PUBLIC OPINION > Compromise Between Political Parties Probably Won't Happen
Politics 2012/11/08 19:00:00
The election is finally over. Whichever side you fall on, the cards are on the table -- at least until the next Senate elections. At the moment, there are about 60.8 million satisfied voters and 57.9 million frustrated ones, but the L.A. Times wanted to know if both sides could ever learn to compromise. Here's how the public responded.
Unfortunately, it looks like most people think compromise is not an option. It was a heated election this time around, so we're hardly surprised. It may take a little while for some heads to cool. But let's take a look at the demographics to find out where the heat is coming from.
Conservatives Not Keen on Compromise
Going by political alignment, conservatives were much less confident in the possibility of both sides compromising. That's not to say conservatives are less interested in compromise, per se, but they know that if there is to be any compromise going on right now, it's probably going to be in their court. If the left had lost the election, the tables would be turned.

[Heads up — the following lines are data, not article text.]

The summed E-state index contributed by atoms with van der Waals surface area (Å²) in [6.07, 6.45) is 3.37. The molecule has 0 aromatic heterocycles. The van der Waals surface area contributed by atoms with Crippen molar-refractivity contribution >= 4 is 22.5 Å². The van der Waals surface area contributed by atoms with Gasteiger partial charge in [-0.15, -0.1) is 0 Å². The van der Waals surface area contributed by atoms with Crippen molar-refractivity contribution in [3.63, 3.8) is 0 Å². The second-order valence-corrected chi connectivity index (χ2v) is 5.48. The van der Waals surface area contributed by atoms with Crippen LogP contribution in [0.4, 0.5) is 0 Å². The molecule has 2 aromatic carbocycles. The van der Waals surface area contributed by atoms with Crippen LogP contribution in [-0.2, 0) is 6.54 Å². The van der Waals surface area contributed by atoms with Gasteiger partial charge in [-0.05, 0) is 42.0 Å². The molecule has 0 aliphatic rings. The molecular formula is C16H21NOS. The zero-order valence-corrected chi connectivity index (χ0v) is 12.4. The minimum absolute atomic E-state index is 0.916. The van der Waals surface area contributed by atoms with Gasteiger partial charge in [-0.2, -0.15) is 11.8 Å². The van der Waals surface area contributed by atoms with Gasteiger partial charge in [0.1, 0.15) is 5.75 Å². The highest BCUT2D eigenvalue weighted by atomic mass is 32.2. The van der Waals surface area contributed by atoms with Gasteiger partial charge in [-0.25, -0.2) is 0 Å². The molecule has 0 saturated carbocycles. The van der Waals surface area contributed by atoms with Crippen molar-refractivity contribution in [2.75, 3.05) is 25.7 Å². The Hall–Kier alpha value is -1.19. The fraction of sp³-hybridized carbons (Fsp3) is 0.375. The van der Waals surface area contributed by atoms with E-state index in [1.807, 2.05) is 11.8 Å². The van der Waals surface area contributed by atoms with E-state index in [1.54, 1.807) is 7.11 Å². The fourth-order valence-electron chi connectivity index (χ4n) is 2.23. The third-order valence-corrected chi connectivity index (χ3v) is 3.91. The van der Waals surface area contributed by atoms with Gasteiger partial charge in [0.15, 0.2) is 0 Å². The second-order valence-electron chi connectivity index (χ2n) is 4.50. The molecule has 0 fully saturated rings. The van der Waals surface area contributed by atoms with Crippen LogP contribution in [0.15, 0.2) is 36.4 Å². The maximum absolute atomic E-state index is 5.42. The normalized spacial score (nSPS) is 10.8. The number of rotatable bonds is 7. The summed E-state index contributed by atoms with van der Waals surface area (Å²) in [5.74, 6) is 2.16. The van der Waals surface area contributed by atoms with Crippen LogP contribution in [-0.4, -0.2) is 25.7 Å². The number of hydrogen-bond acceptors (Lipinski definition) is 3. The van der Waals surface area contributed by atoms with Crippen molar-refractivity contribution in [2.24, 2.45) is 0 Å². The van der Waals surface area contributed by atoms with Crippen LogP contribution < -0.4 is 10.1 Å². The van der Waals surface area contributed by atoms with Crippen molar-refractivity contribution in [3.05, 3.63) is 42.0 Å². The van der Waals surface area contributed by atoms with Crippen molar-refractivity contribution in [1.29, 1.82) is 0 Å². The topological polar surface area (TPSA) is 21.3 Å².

Young people, teens especially, made up one of the most optimistic groups. In fact, teens were one of the only demographics that gave a majority vote to compromise. This probably indicates two things: First, it suggests young people are not as affected by the negativity of the election season. Second, it probably also reflects the tendency of young people to lean left.
More Women Want Compromise
The gender breakdown turned out about how we expected, with female voters a bit more optimistic about getting along, but not by a whole lot. They're only about 8% more likely than men to see compromise in the future. Overall, both genders were pretty pessimistic.
If you'd like to vote on this question, dig deeper into the demographics, or engage in existing discussion about the topic, visit our poll about compromise. We'd love to hear from you!
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